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Absolute Truth in Math

Lawrence D'Anna 2021-09-06

People love to hold up mathematics as a realm where absolute truth is available.

This is not only wrong, it’s hilariously, profligately wrong. There is such a fascinating diversity of ways in which this claim is wrong that an entire subfield of math is mostly dedicated to studying them. It’s wrong in simple and obvious ways, and it’s wrong in stunningly subtle ways with amazing connections to seemingly unrelated fields like geometry.

Every mathematical formalism that exists can be contextualized in ways that make it’s claims contingent or relative. They can be placed into more and more powerful formalisms, forming amazing a transfinite hierarchy. Or formalisms of vast power can be seen as mere word games within “basic” ones at the bottom of the hierarchy like PA – and PA can prove profound theorems about them by doing so.

Even seemingly basic concepts like boolean true and false are undermined by logics that see them as special cases.

Formalisms that at first appear to be talking about one specific thing thing inevitably wind up being consistent with other, more surprising and exotic interpretations. Take non-euclidian geometry, uncountable models of PA, countable models of ZFC, or nonstandard calculus as examples.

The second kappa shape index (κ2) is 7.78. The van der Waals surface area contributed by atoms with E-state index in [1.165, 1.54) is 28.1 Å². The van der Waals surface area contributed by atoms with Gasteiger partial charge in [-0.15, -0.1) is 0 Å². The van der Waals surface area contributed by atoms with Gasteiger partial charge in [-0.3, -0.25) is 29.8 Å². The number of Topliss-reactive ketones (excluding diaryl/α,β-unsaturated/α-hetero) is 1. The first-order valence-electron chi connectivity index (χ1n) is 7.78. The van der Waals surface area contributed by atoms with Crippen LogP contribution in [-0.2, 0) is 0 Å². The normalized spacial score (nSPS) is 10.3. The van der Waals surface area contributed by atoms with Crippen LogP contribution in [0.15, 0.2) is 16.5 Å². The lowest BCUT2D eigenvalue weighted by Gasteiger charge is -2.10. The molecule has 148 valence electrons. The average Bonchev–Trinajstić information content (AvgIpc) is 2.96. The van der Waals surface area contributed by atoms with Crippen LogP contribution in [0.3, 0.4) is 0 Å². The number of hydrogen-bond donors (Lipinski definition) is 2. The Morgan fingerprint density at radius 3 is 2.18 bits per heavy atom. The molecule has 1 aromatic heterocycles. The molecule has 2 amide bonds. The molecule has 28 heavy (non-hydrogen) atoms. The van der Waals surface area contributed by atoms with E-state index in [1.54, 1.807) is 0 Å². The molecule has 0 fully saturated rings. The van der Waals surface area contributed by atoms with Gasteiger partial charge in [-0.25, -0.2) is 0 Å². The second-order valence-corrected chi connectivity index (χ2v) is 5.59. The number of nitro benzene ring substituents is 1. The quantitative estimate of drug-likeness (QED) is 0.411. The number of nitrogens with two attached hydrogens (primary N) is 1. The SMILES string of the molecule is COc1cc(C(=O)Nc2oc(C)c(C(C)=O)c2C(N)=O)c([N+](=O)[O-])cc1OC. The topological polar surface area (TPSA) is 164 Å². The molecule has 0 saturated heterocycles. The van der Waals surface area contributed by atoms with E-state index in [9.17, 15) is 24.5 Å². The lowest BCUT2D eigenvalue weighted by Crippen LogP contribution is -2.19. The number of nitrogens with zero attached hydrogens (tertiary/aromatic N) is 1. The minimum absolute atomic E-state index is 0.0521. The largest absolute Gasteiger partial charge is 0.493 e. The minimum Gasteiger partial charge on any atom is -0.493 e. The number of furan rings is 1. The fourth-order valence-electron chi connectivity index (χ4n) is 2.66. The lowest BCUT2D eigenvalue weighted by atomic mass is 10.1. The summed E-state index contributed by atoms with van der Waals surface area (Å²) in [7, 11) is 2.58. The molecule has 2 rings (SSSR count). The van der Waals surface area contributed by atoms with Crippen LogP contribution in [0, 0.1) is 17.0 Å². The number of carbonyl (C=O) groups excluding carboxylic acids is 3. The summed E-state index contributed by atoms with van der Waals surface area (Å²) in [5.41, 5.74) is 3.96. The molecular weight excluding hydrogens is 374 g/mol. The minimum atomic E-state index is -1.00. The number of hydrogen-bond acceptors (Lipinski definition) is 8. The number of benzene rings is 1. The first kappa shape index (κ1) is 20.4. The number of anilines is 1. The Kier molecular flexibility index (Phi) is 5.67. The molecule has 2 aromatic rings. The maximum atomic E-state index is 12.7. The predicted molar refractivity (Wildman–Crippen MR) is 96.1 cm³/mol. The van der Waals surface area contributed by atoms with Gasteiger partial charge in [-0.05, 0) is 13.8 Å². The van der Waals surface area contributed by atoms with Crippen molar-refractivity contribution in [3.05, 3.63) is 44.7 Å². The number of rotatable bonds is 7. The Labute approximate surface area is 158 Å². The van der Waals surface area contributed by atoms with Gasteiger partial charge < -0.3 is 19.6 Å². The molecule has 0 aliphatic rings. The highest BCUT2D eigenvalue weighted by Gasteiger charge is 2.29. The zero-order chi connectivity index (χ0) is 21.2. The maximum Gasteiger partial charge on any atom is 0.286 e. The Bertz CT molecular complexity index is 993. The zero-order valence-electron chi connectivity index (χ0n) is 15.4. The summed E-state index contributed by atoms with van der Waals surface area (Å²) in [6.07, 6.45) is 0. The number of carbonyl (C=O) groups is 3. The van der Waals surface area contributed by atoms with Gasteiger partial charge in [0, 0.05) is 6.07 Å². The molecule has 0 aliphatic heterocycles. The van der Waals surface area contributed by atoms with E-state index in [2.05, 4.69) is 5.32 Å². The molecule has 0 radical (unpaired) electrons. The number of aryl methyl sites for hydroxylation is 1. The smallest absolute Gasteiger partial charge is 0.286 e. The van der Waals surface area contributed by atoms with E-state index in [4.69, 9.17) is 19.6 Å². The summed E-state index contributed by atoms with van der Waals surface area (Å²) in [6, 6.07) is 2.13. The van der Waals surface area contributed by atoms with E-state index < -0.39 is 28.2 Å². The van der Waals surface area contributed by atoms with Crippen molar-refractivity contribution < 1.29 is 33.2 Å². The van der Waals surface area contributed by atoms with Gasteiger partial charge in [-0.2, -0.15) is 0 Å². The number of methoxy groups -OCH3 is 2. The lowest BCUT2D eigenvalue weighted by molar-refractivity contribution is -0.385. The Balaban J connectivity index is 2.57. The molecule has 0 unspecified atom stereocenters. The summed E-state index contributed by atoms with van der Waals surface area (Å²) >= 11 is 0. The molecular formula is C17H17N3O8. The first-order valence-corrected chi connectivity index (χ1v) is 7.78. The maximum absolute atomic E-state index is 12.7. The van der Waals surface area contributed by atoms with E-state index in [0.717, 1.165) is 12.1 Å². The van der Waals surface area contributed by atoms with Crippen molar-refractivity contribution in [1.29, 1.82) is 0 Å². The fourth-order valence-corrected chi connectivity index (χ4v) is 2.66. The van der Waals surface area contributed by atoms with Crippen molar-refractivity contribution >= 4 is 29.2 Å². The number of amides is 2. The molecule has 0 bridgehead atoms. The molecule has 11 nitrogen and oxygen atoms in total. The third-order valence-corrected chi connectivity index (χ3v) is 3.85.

Math is the last place anyone should look for absolute truths.

Intuitions and hasty conclusions about truth

Matt C. Wilson 2021-09-14

I’m not mathematical enough to confidently understand what you’re saying about ZFC and PA, but I’ve read enough of Godël, Escher, Bach to recognize what you’re pointing at.

I think another way people stumble into “absolutes” is by a kind of extrapolated certainty from applying deductive reasoning against atomic mathematical facts.

Something like - I understand the idea of three. I see three trees. When I wake up tomorrow, three will still represent the same concept, and I’ll reliably be able to use three to count things like trees. I can add with three, and multiply with it, and … all of mathematics is super reliable and definite and complete, in this way, even if I hit a limit mentally where I don’t attach concepts or meanings to the more complicated parts of it.

So, yeah, Godël shoots down that sort of certainty. But there’s still something there, from a layperson’s perspective. Math is a system in which certain formalisms do yield consistent, reliable fact. That isn’t absolute truth, but it isn’t nothing, either.

I think it’s easy for Joe the plumber to mistake math for absolute truth more because it’s the closest thing they’ve previously experienced to what that might be. They haven’t wrestled with the Incompleteness Theorem. There’s an analogy here to losing faith in eternalism, for sure.

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